At least 6,700 Rohingya Muslims were killed in the first month of a Myanmar army crackdown in Rakhine state that began in late August, Doctors Without Borders (MSF) said.

The figure is the highest estimated death toll yet of violence since a militant attack on police posts on 25 August sparked a deadly crackdown by the Myanmar military and triggered a massive refugee crisis with more than 620,000 refugees crossing into Bangladesh.

The UN and US have described the military operation as ethnic cleansing of the Muslim minority, but have not released specific estimations of a death toll.

"At least 6,700 Rohingya, in the most conservative estimations, are estimated to have been killed, including at least 730 children below the age of five," MSF said.

The group's findings come from six surveys of more than 2,434 households in Rohingya refugee camps and cover a period of one month.

"We met and spoke with survivors of violence in Myanmar, who are now sheltering in overcrowded and unsanitary camps in Bangladesh," said the group's medical director Sidney Wong.

"What we uncovered was staggering, both in terms of the numbers of people who reported a family member died as a result of violence, and the horrific ways in which they said they were killed or severely injured."

Gunshot wounds were the cause of death in 69% of the cases, according to the survey.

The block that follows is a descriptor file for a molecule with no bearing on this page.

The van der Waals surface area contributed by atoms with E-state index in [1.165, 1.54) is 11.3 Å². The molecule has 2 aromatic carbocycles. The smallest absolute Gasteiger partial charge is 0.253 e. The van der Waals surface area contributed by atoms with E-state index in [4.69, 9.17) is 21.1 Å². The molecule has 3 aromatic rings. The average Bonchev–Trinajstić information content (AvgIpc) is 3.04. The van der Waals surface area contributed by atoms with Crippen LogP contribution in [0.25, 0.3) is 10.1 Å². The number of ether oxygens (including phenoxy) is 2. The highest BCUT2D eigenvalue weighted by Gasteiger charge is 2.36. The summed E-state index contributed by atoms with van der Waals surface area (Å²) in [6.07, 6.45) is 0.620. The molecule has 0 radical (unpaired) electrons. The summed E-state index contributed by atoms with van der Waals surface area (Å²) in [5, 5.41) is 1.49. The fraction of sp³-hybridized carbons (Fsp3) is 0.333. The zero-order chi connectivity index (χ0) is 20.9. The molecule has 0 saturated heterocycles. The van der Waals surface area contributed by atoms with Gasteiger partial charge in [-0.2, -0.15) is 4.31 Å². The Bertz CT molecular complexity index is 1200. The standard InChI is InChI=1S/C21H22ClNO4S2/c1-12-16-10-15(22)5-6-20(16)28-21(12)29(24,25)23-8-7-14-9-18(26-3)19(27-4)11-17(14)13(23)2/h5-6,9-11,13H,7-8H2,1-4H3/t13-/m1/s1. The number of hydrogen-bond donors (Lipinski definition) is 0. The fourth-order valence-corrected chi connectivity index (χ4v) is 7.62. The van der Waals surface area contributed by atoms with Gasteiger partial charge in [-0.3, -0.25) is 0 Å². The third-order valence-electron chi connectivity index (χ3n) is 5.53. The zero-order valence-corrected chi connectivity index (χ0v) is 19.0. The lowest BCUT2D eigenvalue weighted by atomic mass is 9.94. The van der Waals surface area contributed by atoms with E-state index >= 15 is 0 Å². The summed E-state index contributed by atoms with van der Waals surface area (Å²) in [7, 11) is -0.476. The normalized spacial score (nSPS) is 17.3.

Another 9% were reported burned alive inside houses, while 5% died from fatal beatings.

For children under five, nearly 60% died after being shot, the survey found.

Myanmar's army has denied any abuses and says only 400 people - including 376 Rohingya "terrorists" - died in the first few weeks of the crackdown.

But MSF said the peak in deaths coincided with the launch of "clearance operations" by the army and local militias in late August, and were evidence "that Rohingya have been targeted".

Director of MSF in Ireland Sam Taylor said children were being killed in a "brutal fashion" and sexual violence was a major problem.

He said around 120,000 Rohingya Muslims remained in northern Rahkine state and MSF was "calling for access to these communities, as we are extremely concerned for those who are stuck there".

Speaking on RTÉ's Morning Ireland, he said MSF clinics in Myanmar have been burned down and they have no independent access to assess the health of these people.

"Some small agencies are helping them but operations have been massively reduced since the crackdown in August